Qigong (or chi kung) (literally “Life Energy Cultivation”) is a practice of aligning breath, movement, and awareness for exercise, healing, and meditation. With roots in Chinese medicine, martial arts, and philosophy, qigong is traditionally viewed as a practice to cultivate and balance qi (chi), the “intrinsic life energy”.
Typically a qigong practice involves rhythmic breathing coordinated with slow stylized repetition of fluid movement, a calm mindful state, and visualization of guiding qi through the body. Qigong is now practiced throughout China. It is considered by some to be exercise, and by others to be a type of alternative medicine or meditative practice. From a philosophical perspective qigong is believed to help develop human potential, allow access to higher realms of awareness, and awaken one’s “true nature”.
Qigong can be related to chakras, as qigong relies on a similar model of the human body as an energy system, except that it involves the circulation of qi (chi) energy. The Qi energy, equivalent to the Hindu Prana, flows through the energy channels called meridians, equivalent to the nadis, but two other energies are also important, Jing, the sexual energy, and Shen, or spirit energy.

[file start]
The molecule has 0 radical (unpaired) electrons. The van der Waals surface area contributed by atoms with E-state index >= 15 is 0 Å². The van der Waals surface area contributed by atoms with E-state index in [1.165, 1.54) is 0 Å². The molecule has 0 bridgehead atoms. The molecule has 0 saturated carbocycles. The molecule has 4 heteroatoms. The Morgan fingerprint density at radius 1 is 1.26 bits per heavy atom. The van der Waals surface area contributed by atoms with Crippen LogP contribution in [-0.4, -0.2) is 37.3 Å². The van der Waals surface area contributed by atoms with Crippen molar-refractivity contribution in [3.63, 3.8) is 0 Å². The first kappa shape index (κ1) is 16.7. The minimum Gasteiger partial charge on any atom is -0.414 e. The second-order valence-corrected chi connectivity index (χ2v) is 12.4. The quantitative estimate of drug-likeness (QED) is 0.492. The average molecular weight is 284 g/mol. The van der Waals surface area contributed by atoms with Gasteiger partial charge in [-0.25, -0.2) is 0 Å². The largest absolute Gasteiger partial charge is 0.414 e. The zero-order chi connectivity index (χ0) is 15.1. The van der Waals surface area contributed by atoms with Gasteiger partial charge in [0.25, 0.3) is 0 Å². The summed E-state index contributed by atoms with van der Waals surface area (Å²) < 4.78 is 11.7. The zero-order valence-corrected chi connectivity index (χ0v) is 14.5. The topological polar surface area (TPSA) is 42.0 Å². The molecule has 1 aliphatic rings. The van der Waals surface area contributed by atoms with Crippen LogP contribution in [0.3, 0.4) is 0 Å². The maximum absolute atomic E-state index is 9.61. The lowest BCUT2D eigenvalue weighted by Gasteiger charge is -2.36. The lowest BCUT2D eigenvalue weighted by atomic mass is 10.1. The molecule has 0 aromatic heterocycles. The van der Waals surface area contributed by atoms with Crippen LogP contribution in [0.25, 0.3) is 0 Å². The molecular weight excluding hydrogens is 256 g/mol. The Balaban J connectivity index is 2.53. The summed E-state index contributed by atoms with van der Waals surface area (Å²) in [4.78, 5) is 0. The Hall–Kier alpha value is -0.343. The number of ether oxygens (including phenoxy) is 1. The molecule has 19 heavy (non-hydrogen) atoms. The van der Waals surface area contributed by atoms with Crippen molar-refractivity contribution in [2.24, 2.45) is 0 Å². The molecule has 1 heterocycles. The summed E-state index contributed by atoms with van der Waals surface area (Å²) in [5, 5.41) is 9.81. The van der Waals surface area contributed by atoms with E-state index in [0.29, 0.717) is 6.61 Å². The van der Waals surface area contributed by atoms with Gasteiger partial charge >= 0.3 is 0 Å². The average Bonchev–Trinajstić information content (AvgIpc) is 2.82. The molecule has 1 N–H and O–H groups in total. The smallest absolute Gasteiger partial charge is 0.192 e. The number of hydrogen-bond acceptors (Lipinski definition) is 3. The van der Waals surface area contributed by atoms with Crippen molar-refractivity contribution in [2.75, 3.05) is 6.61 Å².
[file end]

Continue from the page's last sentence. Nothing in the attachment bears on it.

In the principle circuit of qi, called the Microcosmic orbit, energy rises up a main meridian along the spine, but also comes back down the front torso. Throughout its cycle it enters various dantians (elixir fields) which act as furnaces, where the types of energy in the body (jing, qi and shen) are progressively refined. These dantians play a very similar role to that of chakras.
The number of dantians varies depending on the system; the navel dantian is the most well-known (it is called the Hara in Japan), but there is usually a dantian located at the heart and between the eyebrows. The lower dantian at or below the navel transforms sexual essence, or jing, into qi energy. The middle dantian in the middle of the chest transforms qi energy into shen, or spirit, and the higher dantian at the level of the forehead (or at the top of the head), transforms Shen into wuji, infinite space of void.